Thus, the internal or the external thermally integrated reformer is used for cooling at least a portion of the first stack 21 using the endothermic hydrocarbon reformation reaction in the reformer. For example, the hydrocarbon fuel may comprise methane or natural gas (which comprises methane and other gases) and the endothermic reformation reaction may comprise the steam-methane reformation (SMR) reaction. Other hydrocarbon fuels, such as pentane, propane, etc. may also be used. The cooling of the stack allows the average temperature of the stack to be decreased. This helps to reduce high temperature oxidation of the metal interconnects/gas separator plates located between the fuel cells.

As shown in FIG. 2, the first fuel cell stack 21 includes a fuel inlet port 22 and a fuel exhaust port 24. The second fuel cell stack 31 includes a fuel exhaust port 34 and a fuel inlet port 32 which is fluidly connected to the fuel exhaust port 24 of the first stack 21. The term fluidly connected, as used herein, means that the fuel exhaust stream from the first stack can travel from the fuel exhaust port 24 into the fuel inlet port 32 either directly or indirectly through a connecting conduit.

For example, as shown in FIG. 2, the fuel exhaust riser 27 of the first stack 21 is aligned to the fuel inlet riser 35 of the second stack 31. In this case, the fuel exhaust port 24 and fuel inlet port 32 comprise adjacent contacting portions of the fuel exhaust riser 27 and the fuel inlet riser 35, respectively. In other words, the fuel cells 23, 33 are simply stacked over each other and the risers 27 and 35 constitute a single, continuous passage through the fuel cells of the stacks 21 and 31, respectively. One of the fuel cells, designated as 23A, contains a blocked fuel inlet riser channel 25 by lacking a fuel inlet riser opening in its supporting layer, such as in an electrolyte, in an electrode and/or in a gas separator plate. This fuel cell 23A acts as a partition between the first stack 21 and the second stack 31. Thus, the fuel inlet riser 25 of the first stack 21 is connected to the fuel inlet port 22 of the first stack 21. The fuel exhaust riser 27 of the first stack 21 is connected to the fuel inlet riser 35 of the second stack 31. The fuel exhaust riser 37 of the second stack 31 is connected to the fuel exhaust port 34 of the second stack 31. In the configuration of the embodiment of FIG. 2, there is only one inlet port 22 and one exhaust port 34 which are connected to outside components for both stacks 21, 31. This reduces the complexity of the system.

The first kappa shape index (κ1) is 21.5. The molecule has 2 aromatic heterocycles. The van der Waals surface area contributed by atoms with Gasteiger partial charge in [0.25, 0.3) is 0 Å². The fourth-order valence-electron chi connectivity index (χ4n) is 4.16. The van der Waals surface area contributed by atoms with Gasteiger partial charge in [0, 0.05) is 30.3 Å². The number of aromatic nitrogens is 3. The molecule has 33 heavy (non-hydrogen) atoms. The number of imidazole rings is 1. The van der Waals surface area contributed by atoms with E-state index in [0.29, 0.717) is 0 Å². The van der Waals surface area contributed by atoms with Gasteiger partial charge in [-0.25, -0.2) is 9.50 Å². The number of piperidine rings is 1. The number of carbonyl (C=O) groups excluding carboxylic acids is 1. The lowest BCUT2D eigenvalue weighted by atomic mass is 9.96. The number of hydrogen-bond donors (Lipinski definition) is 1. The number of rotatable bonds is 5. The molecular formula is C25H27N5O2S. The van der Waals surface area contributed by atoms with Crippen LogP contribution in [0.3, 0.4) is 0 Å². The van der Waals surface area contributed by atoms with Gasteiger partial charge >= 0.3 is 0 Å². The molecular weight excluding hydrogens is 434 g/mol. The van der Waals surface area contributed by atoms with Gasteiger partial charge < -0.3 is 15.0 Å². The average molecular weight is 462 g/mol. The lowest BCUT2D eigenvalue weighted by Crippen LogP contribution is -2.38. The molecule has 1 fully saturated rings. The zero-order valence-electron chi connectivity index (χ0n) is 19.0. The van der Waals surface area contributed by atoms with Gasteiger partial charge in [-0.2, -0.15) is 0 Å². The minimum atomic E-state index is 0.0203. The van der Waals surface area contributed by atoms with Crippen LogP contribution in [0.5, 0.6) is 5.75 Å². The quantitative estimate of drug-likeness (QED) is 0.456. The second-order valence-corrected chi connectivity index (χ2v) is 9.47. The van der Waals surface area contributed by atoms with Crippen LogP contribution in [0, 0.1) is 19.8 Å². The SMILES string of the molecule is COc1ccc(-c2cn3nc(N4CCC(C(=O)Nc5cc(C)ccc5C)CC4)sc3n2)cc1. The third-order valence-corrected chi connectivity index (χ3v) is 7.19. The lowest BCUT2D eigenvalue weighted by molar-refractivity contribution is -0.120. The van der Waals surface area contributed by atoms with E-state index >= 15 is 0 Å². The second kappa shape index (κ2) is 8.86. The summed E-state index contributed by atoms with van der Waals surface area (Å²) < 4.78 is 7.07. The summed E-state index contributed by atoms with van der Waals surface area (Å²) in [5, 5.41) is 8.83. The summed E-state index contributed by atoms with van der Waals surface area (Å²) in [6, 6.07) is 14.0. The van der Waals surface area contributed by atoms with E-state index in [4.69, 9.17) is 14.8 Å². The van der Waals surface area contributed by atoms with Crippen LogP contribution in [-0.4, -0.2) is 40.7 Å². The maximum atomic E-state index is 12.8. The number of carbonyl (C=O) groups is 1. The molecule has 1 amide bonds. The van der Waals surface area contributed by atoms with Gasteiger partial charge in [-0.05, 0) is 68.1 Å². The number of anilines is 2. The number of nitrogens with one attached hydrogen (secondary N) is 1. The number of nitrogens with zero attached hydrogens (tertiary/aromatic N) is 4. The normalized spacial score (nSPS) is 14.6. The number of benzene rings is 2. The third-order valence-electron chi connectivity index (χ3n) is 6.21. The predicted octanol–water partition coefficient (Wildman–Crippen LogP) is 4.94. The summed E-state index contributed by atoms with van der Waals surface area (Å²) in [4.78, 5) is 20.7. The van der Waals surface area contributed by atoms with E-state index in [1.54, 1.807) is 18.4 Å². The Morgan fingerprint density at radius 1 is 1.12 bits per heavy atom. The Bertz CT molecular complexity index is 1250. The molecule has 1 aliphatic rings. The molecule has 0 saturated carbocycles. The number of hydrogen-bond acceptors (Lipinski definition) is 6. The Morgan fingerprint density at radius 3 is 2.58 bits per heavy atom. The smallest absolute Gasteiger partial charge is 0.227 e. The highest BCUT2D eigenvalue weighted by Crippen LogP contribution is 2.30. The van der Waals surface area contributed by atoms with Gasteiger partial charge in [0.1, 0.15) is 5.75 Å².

In configuration described above, the first stack 21 and the second stack 31 comprise a common electrical entity and share the same set of end plates. In other words, all fuel cells 23, 23A and 33 of both stacks 21, 31 are connected in series with each other, with one end plate being located in electrical contact with the bottom fuel cell of the first stack while the second end plate being located in electrical contact with the top fuel cell of the second stack, and both end plates being connected to a power conditioning system.

The first stack 21 can be built higher than commonly practiced by accepting the fuel misdistribution the first stack 21. In other words, the total fuel flow rate to the stack 21 is increased to provide enough fuel to the cells with the lowest flow (i.e. upper cells), while cells at the bottom of the stack are supplied with excess fuel. However, this excess fuel is not wasted with the fuel exhaust, because the fuel exhaust is provided as fuel to the second stack 31. The second stack 31 is preferably kept short enough to satisfy approximately equal flow through all fuel cells 23, 33, which allows maximum fuel utilization. The distribution of the cells between the stacks 21, 31 can be optimized.

While two stacks 21, 31 are illustrated in FIG. 2, three or more stacks, such as three to ten stacks may be provided in the cascade configuration. In this configuration, each subsequent stack uses the fuel exhaust stream from the previous stack as a fuel source.

FIG. 3 illustrates a fuel cell system 41 according to a second embodiment of the invention. The system 41 is the same as the system 11 of the first embodiment, except that the first stack 21 is located above the second stack 31. In other words, the system 41 comprises a vertical system which is turned upside down compared to the system 11 of the first embodiment. Preferably, the fuel inlet port 22 of the first stack 21 of the system 41 is located in an upper portion of the first stack 21.

In the third embodiment, the reformer is selectively thermally integrated with a portion of the first stack 21 which operates at a higher temperature than one or more other portions of the first stack.